The architect has built a mirror image of an existing house on this project near Antwerp
In the town of Mortsel outside Antwerp, Belgian architect Bovenbouw has completed a house extension that succeeds in the remarkable task of persuading one to reconsider both this ubiquitous building type and the everyday cavity wall.
Accepted responses to domestic additions more usually present the new construction as counterpoint to an existing building, additions that, however dramatic or eye-catching their architectural expression, adopt a subservient position in relation to the original houses. Not so, Bovenbouw. In this project they present the new build as a mirror image of the existing house, a match in both scale and profile to the original that, complete with its own stair, chimney and front facade, suggests a new house addressing the garden space, a twin to the house facing the road.
Built of white-painted brickwork, the extension sits behind the old structure and provides living space at ground floor, with a study and two bedrooms in the floors above, all oriented towards the garden, but with a kink in the sidewall that allows light into the rear windows of the old house.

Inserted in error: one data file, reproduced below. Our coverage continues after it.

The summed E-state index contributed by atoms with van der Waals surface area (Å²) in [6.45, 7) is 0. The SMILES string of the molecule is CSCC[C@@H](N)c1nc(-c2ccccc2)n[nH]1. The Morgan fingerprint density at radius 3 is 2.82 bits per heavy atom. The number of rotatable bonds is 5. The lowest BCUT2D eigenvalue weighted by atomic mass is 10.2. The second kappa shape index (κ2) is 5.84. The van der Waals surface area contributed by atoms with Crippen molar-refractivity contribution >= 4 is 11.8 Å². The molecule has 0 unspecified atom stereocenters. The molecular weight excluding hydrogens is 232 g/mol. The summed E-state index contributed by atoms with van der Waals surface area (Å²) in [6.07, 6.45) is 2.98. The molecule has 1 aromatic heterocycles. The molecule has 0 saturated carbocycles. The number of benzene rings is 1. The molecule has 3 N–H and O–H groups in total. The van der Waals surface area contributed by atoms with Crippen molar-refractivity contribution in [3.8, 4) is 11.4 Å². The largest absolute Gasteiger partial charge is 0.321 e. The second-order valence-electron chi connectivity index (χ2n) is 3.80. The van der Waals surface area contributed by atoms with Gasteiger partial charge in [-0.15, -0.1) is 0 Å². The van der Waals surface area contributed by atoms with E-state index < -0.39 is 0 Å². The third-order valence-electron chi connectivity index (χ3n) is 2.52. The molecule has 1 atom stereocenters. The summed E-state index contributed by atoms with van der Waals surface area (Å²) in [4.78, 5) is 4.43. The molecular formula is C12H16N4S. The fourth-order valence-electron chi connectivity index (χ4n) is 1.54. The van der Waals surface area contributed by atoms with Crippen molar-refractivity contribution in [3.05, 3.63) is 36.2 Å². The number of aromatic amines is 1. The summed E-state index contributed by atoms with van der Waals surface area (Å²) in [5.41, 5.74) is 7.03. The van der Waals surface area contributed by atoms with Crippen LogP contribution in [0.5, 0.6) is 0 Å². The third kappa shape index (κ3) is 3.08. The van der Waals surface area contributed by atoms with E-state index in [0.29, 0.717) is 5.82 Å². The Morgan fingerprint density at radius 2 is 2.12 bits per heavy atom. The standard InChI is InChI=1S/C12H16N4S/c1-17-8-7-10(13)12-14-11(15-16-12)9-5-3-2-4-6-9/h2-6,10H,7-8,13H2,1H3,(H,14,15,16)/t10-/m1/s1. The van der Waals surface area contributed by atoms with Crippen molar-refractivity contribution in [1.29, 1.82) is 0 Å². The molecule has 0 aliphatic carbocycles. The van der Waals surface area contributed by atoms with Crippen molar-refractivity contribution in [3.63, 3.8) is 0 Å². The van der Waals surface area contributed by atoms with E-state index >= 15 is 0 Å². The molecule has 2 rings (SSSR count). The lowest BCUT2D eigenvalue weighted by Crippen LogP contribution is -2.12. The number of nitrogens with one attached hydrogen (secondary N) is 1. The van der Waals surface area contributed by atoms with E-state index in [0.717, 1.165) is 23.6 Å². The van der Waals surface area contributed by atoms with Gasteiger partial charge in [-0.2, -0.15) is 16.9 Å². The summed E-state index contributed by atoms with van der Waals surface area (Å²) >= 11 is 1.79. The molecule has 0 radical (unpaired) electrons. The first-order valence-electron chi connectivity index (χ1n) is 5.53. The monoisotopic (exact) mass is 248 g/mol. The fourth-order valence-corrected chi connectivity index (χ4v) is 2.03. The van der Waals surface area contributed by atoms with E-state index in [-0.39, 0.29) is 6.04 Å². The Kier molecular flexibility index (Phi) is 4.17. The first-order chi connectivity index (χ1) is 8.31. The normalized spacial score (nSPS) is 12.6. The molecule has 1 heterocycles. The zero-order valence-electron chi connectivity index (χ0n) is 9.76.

A new stair, in addition to that in the existing house, links the first and second floors, creating a generosity of route and of spatial experience by sitting within an over-sized void that allows long views up the house. Avoiding the easy solution of using the new stair to separate the existing building from the new, the circulation instead divides the extension in two, creating a second axis of symmetry around the kink.
Source: Karin Borghouts
While the end elevation is largely glazed, the long, kinked sidewall presents an almost uninterrupted expanse of masonry. The internal leaf of this enclosing wall is exposed, but painted, and uses a variety of units, bonds and mortar joints to suggest a different character for each internal room in a manner analogous to using a variety of wallpapers.
These construction types range from blockwork with beaded joints or render finish, through brickwork with open or flush mortar joints to fake joint brickwork. Internally these finishes are read one at a time as one moves from room to room. However, a final provocative symmetry is presented in the construction of the new cavity wall such that the construction of the external masonry leaf mirrors the internal leaf.
The resulting wall suggests a purposeful playfulness, not dissimilar to the experimental brickwork lining the courtyard walls of Alvar Aalto’s own summerhouse. The intention here seems instead to be to make a stand against the independence of inside and outside that is intrinsic to the cavity wall, and, in the process, revealing something of the private interior world to the outside world.
Architect Bovenbouw Architectuur
Client Geysen-Spoelders family
Structural engineer Util
Main contractor Gravo